) is a private liberal arts college
located in Kalamazoo
, United States
. Founded in 1833, the institution was American Baptist
in origin, and acknowledges its historical relationship with that denomination, but today maintains no religious affiliation. Kalamazoo College is one of the United States' 100 oldest academic institutions.
The school has an impressive study abroad program, perennially atop national undergraduate study abroad rankings. Over 85% of the roughly 1300 students spend either one, two or three quarters studying in a foreign country.
Kalamazoo College also has the distinction of producing the largest number of Peace Corps volunteers per capita, as well as ranking in the top 1 percent for number of graduates who go on to earn a Ph.D.
Kalamazoo College is a member of the Great Lakes Colleges Association. It is also listed in Loren Pope's Colleges That Change Lives.
2008-09 tuition is $38,166.
Kalamazoo College was founded in 1833 by a group of Baptist ministers and was originally dubbed the "Michigan and Huron Institute." Instruction at the Institute began in the fall of 1836. In 1837, the name of the fledgling college was changed to the "Kalamazoo Literary Institute" and the school underwent its first attempt to secure recognition as a college from the state of Michigan
. In 1838, however, the University of Michigan
opened the Kalamazoo Branch of the University of Michigan, providing a local competitor to the Literary Institute. In 1840, the two schools merged, and from 1840 to 1850 the College operated as the Kalamazoo Branch of the University of Michigan. In 1850, the Kalamazoo Literary Institute name was restored and in 1855 the school finally received an educational charter from the state of Michigan, entailing explicit recognition of the school as a college. After receiving its educational charter, the school changed its name to Kalamazoo College.
James Stone was the first president of Kalamazoo College and led the school from 1842 through 1863. Stone was responsible for institution of high academic standards that allowed the College to receive its charter. Stone also played a role in the creation of the Republican Party. A meeting of disgruntled Michigan Whigs, Democrats, and abolitionists at the Stones' Kalamazoo residence set the date for an anti-slavery convention in Jackson, Michigan that resulted in the formal birth of the Republican Party.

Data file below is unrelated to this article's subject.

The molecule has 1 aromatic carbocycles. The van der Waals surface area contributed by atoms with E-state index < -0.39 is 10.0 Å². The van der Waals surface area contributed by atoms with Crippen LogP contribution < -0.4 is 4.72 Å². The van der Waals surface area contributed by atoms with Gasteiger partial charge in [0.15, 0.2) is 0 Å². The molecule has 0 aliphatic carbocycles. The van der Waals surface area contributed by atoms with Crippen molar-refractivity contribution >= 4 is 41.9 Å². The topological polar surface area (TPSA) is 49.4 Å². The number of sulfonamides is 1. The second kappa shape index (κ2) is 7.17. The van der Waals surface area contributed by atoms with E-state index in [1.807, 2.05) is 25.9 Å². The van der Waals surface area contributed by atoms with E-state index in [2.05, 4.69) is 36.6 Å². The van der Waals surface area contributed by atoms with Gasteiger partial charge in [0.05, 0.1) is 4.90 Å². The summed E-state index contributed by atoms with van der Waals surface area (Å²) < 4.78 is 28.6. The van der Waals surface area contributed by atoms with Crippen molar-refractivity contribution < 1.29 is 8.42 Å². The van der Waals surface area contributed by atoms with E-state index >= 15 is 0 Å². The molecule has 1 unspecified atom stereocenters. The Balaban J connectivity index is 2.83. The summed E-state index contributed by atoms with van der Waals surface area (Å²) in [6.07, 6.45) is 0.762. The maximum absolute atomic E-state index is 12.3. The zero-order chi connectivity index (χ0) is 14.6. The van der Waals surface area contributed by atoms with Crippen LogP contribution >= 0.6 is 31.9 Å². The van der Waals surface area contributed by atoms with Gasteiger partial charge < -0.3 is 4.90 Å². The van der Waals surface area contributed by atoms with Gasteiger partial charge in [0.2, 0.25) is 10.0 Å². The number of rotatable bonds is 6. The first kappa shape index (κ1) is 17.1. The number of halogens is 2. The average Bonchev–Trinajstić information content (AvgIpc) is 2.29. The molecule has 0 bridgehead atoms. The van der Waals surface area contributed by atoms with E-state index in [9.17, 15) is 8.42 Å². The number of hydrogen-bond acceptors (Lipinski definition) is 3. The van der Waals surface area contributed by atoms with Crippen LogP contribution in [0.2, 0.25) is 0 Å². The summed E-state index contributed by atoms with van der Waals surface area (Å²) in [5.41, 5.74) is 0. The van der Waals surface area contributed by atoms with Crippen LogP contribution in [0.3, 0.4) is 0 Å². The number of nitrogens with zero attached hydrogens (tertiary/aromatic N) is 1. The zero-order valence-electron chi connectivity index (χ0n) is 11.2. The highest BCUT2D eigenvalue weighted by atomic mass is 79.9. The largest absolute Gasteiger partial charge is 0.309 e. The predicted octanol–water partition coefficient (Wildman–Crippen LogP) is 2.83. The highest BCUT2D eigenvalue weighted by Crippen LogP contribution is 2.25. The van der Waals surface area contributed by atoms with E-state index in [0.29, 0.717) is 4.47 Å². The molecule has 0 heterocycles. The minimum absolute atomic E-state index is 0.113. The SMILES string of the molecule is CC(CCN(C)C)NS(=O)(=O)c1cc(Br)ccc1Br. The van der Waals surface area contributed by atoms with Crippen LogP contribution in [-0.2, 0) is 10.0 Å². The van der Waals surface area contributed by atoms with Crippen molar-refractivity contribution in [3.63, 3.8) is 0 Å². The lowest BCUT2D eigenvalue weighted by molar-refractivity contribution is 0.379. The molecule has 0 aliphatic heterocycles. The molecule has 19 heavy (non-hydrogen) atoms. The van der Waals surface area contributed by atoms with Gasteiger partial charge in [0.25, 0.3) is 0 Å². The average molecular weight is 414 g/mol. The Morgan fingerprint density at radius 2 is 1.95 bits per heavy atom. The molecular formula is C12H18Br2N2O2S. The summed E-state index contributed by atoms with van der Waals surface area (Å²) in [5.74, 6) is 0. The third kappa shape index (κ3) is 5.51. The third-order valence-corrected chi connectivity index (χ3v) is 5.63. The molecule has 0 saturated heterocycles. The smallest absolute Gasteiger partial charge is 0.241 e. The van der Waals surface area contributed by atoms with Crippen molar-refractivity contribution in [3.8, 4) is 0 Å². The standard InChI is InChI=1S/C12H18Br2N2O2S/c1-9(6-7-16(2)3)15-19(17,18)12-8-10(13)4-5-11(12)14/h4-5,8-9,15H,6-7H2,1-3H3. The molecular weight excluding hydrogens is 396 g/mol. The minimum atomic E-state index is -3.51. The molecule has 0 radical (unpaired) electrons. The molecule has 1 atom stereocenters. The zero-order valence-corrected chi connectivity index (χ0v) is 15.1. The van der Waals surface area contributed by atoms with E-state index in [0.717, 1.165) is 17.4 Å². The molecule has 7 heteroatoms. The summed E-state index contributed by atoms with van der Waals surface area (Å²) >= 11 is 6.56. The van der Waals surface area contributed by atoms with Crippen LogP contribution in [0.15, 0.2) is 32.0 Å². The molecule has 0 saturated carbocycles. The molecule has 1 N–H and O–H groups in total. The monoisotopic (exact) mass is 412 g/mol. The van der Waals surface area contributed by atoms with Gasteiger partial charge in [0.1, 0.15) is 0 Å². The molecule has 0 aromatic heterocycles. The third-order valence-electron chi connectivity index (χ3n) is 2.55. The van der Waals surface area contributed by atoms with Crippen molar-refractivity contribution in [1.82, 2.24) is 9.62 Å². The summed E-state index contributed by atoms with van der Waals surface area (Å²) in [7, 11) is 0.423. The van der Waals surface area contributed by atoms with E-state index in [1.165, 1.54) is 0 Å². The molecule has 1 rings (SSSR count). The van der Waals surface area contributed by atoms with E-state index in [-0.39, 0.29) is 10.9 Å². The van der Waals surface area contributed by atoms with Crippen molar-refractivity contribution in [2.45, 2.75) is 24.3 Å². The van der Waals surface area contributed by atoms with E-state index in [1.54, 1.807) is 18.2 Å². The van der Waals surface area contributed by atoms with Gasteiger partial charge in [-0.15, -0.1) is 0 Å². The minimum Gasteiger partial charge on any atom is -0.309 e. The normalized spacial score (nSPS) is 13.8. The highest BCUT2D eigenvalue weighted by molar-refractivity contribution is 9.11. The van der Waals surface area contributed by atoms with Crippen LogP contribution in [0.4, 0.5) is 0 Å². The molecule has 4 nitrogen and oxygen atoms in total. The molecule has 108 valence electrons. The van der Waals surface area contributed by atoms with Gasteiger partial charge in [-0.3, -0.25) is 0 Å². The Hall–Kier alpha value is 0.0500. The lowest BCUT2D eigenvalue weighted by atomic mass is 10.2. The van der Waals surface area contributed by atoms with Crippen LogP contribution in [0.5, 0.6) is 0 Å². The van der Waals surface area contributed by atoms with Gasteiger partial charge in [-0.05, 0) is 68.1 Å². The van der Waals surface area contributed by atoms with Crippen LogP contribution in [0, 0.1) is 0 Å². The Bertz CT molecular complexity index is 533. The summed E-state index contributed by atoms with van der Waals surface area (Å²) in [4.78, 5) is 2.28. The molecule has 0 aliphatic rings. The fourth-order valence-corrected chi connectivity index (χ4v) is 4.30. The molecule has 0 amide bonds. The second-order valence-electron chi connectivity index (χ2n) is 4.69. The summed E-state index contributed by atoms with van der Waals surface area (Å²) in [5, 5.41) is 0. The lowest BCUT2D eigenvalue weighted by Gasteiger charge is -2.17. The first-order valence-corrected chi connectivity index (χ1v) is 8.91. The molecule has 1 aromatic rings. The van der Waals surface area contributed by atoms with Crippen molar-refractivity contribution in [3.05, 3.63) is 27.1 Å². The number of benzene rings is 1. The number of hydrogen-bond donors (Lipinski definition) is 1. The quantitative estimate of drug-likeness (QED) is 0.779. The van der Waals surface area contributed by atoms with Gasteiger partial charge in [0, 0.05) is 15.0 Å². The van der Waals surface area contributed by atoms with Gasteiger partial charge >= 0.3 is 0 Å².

Kalamazoo College served as a pioneer in coed education, granting its first degree to a woman in 1870. In 1877, Kalamazoo College students published the first edition of The Index, a student-run newspaper that continues to publish today. In addition to the newspaper, the college also publishes an annual literary-arts journal, "The Cauldron," and an annual compilation of students' work from study abroad, "The Passage."
Kalamazoo College's reputation as an academic powerhouse and a leader in international education was built during the presidency of Weimer Hicks, who served from 1954 to 1971. Hicks conceived of the "K Plan" program under which most Kalamazoo students spend at least one term abroad and spend at least one term working in an academic internship. As part of the original "K Plan," Kalamazoo College students had the opportunity to attend school year-round. One typical pattern was:
- First year: Fall: On campus; Winter: On campus; Spring: On campus; Summer: Off
- Sophomore Year: Fall: On campus; Winter: On campus; Spring: Career Development Internship; Summer: On campus
- Junior year: Fall: Study Abroad; Winter: Study Abroad; Spring: On campus; Summer: On campus